JIMMIE DALE GILMORE PAYS TRIBUTE TO HIS DAD, OLD-TIME COUNTRY
St. Louis Post-Dispatch
April 7, 2005
Texas singer-songwriter Jimmie Dale Gilmore gets to repay a debt later this year when his next album is released. It will be a covers project, but one close to his heart: All of the songs will be ones his father loved and passed on to his son.
"My dad died about four years ago," Gilmore says by phone from Spicewood, Texas, about 20 miles outside of Austin. "He died of ALS (Lou Gehrig's disease), so I'm kind of wanting to promote awareness of that and (say) thank you both to the ALS Foundation and the hospice, which was so important to us in that period. Hospice turns out to be one of the most wonderful things in the world. (The new CD) is also like a gift to my mom."
It will be a gift to Gilmore's fans, too, who have been waiting for five years for new music from the Lubbock native.
Gilmore will appear Saturday in a solo performance at the intimate Focal Point in Maplewood with his accompanist, guitarist Rob Gjersoe.
Gilmore has kept busy, however, with the Flatlanders, his legendary band that includes Texas pals Joe Ely and Butch Hancock. The trio reunited and released two albums since Gilmore's solo "One Endless Night" in 2000.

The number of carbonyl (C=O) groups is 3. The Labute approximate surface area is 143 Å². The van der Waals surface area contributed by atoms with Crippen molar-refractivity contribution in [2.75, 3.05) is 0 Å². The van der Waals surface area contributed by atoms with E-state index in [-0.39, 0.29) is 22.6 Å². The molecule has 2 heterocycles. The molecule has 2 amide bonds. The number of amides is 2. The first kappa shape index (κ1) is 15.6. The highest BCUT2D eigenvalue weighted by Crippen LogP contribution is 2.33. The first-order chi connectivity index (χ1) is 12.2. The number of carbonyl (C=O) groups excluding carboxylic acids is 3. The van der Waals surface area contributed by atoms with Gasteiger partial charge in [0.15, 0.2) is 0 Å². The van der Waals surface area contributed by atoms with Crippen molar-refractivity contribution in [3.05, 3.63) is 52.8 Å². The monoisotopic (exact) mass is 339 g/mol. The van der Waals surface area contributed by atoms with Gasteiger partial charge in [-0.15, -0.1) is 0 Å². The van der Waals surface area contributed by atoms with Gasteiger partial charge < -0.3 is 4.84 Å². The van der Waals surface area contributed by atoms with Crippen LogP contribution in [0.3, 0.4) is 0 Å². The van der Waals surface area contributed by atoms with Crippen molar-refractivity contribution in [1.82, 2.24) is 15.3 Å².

For his new project, Gilmore collected a number of his dad's favorite songs all the way back to the '40s and '50s, "old country songs when country music was still good," he says, with a laugh. "He and I shared a really deep love of this old music."
Artists likely to be represented on the disc include Hank Snow, Marty Robbins, Hank Williams and Ernest Tubb, Gilmore says.
"As I grew into loving all other kinds of music, stuff my dad never did too much relate to, I didn't do it the way a lot of my friends did," says Gilmore, who will turn 60 on May 6. "I didn't reject the old music when I came to love rock 'n' roll. And that was a shared bond between us."
Gilmore's father was a guitarist who played in bar bands his entire life. It was especially cruel that the disease -- which destroys the body while leaving the mind intact -- eventually robbed him of his joy.
"There came the day when he couldn't hold the pick and play the guitar anymore," Gilmore says. "That was really hard. It's a horrible disease anyway, for anybody, but in his case, that was one thing that made it really unbearable.
"But I got to spend a whole lot of time with him and play a whole lot of music for him. And one day not too long before he died, Joe and Butch were in town, and Dad always loved the Flatlanders. We sat around one afternoon and played everything he wanted us to play.
"Besides my mom, music was the love of his life. So, this next record is really based on that."
Gilmore says he might not have become a musician were it not for Elvis Presley. Many musicians of the rock era say that. But Gilmore's exposure to Presley also was due to his dad. In 1957, when Gilmore was 12, his father took him to see the King at show in Lubbock that featured Johnny Cash -- and Elvis opened for Cash.